... is honestly a reassuring thing at this point in the race. When the general classification gets shaken up, it forces GC contenders to stay on their toes all the way throughout. Just as drug testing in cycling is just as dependent on the element of surprise (unannounced mandatory out-of-competition tests) as the simple need to test every stage winner and jersey leader and the lucky winners of the drawing of names from a pot, so too is a successful grand tour dependent on the elements of both surprise and familiarity. You're always going to see Alpine stages, Pyrenean stages, a time trial or two and the ride onto the Champs-Elysees on closing day -- why should we be denied the pageantry of a Sunday (or a Tuesday, as the case might be) in Hell?
But the good also comes with the bad. Seeing Thor Hushovd (Cervelo) bolting out of the sextet of riders at the front, claiming the stage win as pre-race contenders Andy Schleck (Saxo Bank) and world champion Cadel Evans (BMC) hung tough with traditional cobbles riders like Hushovd and reanointed yellow jersey Fabian Cancellara. Schleck, like Voigt, had to endure losing his teammate to a broken clavicle... and worse for him, it was his older brother and confidant in the peloton, a man who was to be his right-hand man up the cols of southern France in the final week. Yet here is what he had to say after the stage: "It was a bad day because I lost Frank. I am content that it sounds like he's only broken his clavicle. I had a few bad days to start this Tour, bad in the prologue and then I crashed twice yesterday. The first bike I lost into a ravine, then I took the bike of Breschel, that was too big and then I crashed 300 meters later. Today I didn't crash or get a puncture. I stayed on the wheel of Cancellara. We gained back some time today. We're content, but sad to see Frank go home."
See, it's all about taking the good with the bad. Sure, Andy lost a brother and a key teammate... but at the same time, those who remained (Cancellara) were crucial in helping him carve crucial seconds out of guys like Contador and Armstrong and Basso. So the yellow jersey rightfully passes back on to the shoulders of the man whose performances the last two years at Roubaix would've made it all the more strange to see someone else drinking in the accolades on the podium in this locale. Cancellara is the man of the hour, but the word by the end of the Tour might just be that Schleck was the biggest beneficiary of a long-overdue test of an all-around rider's bike handling and confidence as Stage 3 saw man meet ancient road construction...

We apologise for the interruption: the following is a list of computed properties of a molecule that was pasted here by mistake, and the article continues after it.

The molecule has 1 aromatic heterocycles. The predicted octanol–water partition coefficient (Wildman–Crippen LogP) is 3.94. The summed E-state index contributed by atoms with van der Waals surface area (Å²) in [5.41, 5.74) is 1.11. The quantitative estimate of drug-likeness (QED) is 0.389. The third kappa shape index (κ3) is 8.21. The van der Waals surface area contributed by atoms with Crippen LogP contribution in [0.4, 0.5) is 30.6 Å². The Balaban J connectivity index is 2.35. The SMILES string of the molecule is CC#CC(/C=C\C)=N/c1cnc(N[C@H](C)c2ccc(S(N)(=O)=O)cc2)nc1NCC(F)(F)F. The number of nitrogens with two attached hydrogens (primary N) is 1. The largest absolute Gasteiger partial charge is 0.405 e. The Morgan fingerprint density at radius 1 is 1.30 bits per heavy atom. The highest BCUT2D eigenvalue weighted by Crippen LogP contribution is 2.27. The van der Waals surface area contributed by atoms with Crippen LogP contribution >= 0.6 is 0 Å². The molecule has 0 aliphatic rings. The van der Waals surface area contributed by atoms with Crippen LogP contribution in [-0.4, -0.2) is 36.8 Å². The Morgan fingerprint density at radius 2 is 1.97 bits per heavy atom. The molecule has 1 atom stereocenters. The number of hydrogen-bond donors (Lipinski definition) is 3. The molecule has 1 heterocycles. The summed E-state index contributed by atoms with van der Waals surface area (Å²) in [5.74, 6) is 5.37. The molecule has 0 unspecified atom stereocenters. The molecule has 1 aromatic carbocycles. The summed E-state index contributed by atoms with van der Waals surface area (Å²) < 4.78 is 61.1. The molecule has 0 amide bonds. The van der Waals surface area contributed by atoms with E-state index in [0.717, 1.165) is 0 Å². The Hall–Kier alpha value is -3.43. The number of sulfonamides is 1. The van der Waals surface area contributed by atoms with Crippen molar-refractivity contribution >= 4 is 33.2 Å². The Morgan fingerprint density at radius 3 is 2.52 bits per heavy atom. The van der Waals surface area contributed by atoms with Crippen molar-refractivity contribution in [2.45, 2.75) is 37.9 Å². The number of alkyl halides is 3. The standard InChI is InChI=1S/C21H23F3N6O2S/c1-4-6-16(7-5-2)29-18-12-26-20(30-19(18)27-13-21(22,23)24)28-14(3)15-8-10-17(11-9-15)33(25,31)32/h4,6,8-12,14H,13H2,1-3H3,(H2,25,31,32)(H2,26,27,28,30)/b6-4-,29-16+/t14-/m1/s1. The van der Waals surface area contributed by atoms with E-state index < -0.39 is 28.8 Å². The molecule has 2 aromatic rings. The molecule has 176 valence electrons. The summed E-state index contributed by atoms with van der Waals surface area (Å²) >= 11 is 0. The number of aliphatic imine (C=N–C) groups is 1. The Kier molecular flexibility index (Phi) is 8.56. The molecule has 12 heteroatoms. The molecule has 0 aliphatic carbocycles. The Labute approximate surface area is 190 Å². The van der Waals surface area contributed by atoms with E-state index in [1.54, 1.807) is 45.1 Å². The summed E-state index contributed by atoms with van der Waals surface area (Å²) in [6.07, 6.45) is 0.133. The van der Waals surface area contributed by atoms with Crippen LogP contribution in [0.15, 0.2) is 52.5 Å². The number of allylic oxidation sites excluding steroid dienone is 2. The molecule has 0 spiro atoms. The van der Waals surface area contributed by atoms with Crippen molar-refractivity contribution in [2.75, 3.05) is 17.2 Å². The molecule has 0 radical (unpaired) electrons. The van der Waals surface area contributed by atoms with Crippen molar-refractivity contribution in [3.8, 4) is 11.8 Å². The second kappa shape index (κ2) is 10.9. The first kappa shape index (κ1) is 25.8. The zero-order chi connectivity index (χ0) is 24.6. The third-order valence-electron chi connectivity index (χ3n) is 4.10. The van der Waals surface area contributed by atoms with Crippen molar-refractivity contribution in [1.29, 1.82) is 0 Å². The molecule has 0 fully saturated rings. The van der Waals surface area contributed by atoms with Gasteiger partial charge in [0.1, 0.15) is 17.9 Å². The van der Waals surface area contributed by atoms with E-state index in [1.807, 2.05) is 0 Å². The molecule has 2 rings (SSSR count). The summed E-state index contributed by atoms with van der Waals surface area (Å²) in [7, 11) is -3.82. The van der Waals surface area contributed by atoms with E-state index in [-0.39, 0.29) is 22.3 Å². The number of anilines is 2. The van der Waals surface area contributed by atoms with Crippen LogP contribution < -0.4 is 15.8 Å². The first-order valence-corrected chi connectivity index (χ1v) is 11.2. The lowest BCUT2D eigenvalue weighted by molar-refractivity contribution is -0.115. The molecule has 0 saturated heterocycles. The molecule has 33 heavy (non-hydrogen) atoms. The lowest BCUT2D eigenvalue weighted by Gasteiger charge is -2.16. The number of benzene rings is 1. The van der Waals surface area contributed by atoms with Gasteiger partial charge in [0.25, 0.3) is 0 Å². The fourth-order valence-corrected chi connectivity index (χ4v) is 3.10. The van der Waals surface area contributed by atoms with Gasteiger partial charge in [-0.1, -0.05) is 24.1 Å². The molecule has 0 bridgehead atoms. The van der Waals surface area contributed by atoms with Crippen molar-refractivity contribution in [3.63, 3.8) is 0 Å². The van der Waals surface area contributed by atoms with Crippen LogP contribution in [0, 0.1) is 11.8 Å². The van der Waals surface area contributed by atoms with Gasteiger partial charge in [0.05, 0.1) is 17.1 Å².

RESULTS - STAGE 3
- Thor Hushovd (Cervelo) 4:49:38
- Geraint Thomas (Sky)
- Cadel Evans (BMC)
- Ryder Hesjedal (Garmin)
- Andy Schleck (Saxo Bank)
- Fabian Cancellara (Saxo Bank)
- Johan Van Summeren (Garmin) +0:53
- Bradley Wiggins (Sky)
- Jurgen Van Den Broeck (Omega Pharma)
- Alexander Vinokourov (Astana) all s.t.
- Fabian Cancellara (Saxo Bank) 14:54:00
- Geraint Thomas (Sky) +0:23
- Cadel Evans (BMC) +0:39
- Ryder Hesjedal (Garmin) +0:46
- Sylvain Chavanel (Quick Step) +1:01
- Andy Schleck (Saxo Bank) +1:09
- Thor Hushovd (Cervelo) +1:19
- Alexander Vinokourov (Astana) +1:31
- Alberto Contador (Astana) +1:40
- Jurgen Van Den Broeck (Omega) +1:42
Nicolas Roche (AG2R)
- Thor Hushovd (Cervelo) 63
- Geraint Thomas (Sky) 49
- Sylvain Chavanel (Quick Step) 44
- Robbie McEwen (Katusha) 38
- Fabian Cancellara (Saxo Bank) 37
- Jurgen Roelandts (Omega Pharma-Lotto) 36
- Alessandro Petacchi (Lampre) 35
- Ryder Hesjedal (Garmin) 30
- Mark Renshaw (Columbia) 30
- Jose Joaquin Rojas (Caisse d'Epargne) 30
KING OF THE MOUNTAINS
- Jerome Pineau (Quick Step) 13
- Sylvain Chavanel (Quick Step) 8
- Rein Taaramae (Cofidis) 8
- Maxime Monfort (Columbia) 5
- Matthew Lloyd (Omega Pharma-Lotto) 4
- Ryder Hesjedal (Garmin) 3
- Jurgen Roelandts (Omega Pharma-Lotto) 3
- Carlos Barredo (Quick Step) 2
- Francesco Gavazzi (Lampre) 2
- Marcus Burghardt (BMC) 2
- Steven Cummings (Sky) 2
BEST YOUNG RIDER
- Geraint Thomas (Sky) 14:54:23
- Andy Schleck (Saxo Bank) +0:46
- Roman Kreuziger (Liquigas) +2:01
- Jose Joaquin Rojas (Caisse d'Epargne) +2:12
- Tony Martin (Columbia)
- Arkaitz Duran (Footon-Servetto) +2:26
- Jakob Fuglsang (Saxo Bank) +2:35
- Kristjan Koren (Liquigas) +2:44
- Jurgen Roelandts (Omega Pharma-Lotto) +2:47
- Rui Alberto Faria da Costa (Caisse d'Ep) +2:51